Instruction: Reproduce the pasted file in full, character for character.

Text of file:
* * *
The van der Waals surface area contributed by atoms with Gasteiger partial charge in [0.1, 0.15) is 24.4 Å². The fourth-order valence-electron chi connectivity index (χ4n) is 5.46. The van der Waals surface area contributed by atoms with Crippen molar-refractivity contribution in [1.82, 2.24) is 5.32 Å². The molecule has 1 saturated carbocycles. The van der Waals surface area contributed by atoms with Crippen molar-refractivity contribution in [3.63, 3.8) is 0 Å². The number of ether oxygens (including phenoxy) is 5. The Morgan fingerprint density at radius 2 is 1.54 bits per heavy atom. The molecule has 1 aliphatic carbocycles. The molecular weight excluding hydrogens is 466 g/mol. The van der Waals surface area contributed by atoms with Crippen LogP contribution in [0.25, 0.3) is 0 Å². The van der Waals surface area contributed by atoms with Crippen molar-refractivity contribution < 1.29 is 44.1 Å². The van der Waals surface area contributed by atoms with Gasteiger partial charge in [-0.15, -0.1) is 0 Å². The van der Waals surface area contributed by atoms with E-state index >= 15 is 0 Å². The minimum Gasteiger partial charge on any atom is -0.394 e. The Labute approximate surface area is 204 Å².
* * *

The van der Waals surface area contributed by atoms with Gasteiger partial charge in [0.1, 0.15) is 24.4 Å². The fourth-order valence-electron chi connectivity index (χ4n) is 5.46. The van der Waals surface area contributed by atoms with Crippen molar-refractivity contribution in [1.82, 2.24) is 5.32 Å². The molecule has 1 saturated carbocycles. The van der Waals surface area contributed by atoms with Crippen molar-refractivity contribution in [3.63, 3.8) is 0 Å². The number of ether oxygens (including phenoxy) is 5. The Morgan fingerprint density at radius 2 is 1.54 bits per heavy atom. The molecule has 1 aliphatic carbocycles. The molecular weight excluding hydrogens is 466 g/mol. The van der Waals surface area contributed by atoms with Crippen LogP contribution in [0.25, 0.3) is 0 Å². The van der Waals surface area contributed by atoms with Crippen molar-refractivity contribution < 1.29 is 44.1 Å². The van der Waals surface area contributed by atoms with Gasteiger partial charge in [-0.15, -0.1) is 0 Å². The van der Waals surface area contributed by atoms with E-state index >= 15 is 0 Å². The minimum Gasteiger partial charge on any atom is -0.394 e. The Labute approximate surface area is 204 Å².